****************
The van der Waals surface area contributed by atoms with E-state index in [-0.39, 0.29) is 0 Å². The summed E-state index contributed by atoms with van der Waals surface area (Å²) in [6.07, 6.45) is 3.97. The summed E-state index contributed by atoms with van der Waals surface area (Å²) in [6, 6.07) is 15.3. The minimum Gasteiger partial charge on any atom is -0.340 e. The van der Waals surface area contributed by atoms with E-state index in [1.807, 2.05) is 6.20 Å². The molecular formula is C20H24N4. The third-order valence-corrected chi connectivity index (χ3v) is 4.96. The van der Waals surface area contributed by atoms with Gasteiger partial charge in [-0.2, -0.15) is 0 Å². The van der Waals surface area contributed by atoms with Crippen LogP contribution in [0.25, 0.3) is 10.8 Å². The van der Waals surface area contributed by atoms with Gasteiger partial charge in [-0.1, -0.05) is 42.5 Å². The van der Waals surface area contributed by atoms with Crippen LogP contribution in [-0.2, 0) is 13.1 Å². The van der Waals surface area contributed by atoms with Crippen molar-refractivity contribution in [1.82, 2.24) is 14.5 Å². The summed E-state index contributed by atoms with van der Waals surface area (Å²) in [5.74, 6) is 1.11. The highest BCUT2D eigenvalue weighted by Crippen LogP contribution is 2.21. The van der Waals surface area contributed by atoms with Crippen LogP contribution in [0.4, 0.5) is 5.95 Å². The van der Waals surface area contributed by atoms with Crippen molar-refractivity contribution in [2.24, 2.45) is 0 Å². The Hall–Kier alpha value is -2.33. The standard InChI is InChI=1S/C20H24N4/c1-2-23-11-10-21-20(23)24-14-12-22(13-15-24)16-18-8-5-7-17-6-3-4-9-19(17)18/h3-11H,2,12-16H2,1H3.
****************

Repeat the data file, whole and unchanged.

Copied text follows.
The van der Waals surface area contributed by atoms with E-state index in [-0.39, 0.29) is 0 Å². The summed E-state index contributed by atoms with van der Waals surface area (Å²) in [6.07, 6.45) is 3.97. The summed E-state index contributed by atoms with van der Waals surface area (Å²) in [6, 6.07) is 15.3. The minimum Gasteiger partial charge on any atom is -0.340 e. The van der Waals surface area contributed by atoms with E-state index in [1.807, 2.05) is 6.20 Å². The molecular formula is C20H24N4. The third-order valence-corrected chi connectivity index (χ3v) is 4.96. The van der Waals surface area contributed by atoms with Gasteiger partial charge in [-0.2, -0.15) is 0 Å². The van der Waals surface area contributed by atoms with Crippen LogP contribution in [0.25, 0.3) is 10.8 Å². The van der Waals surface area contributed by atoms with Gasteiger partial charge in [-0.1, -0.05) is 42.5 Å². The van der Waals surface area contributed by atoms with Crippen LogP contribution in [-0.2, 0) is 13.1 Å². The van der Waals surface area contributed by atoms with Crippen molar-refractivity contribution in [1.82, 2.24) is 14.5 Å². The summed E-state index contributed by atoms with van der Waals surface area (Å²) in [5.74, 6) is 1.11. The highest BCUT2D eigenvalue weighted by Crippen LogP contribution is 2.21. The van der Waals surface area contributed by atoms with Crippen LogP contribution in [0.4, 0.5) is 5.95 Å². The van der Waals surface area contributed by atoms with Crippen molar-refractivity contribution in [2.24, 2.45) is 0 Å². The Hall–Kier alpha value is -2.33. The standard InChI is InChI=1S/C20H24N4/c1-2-23-11-10-21-20(23)24-14-12-22(13-15-24)16-18-8-5-7-17-6-3-4-9-19(17)18/h3-11H,2,12-16H2,1H3.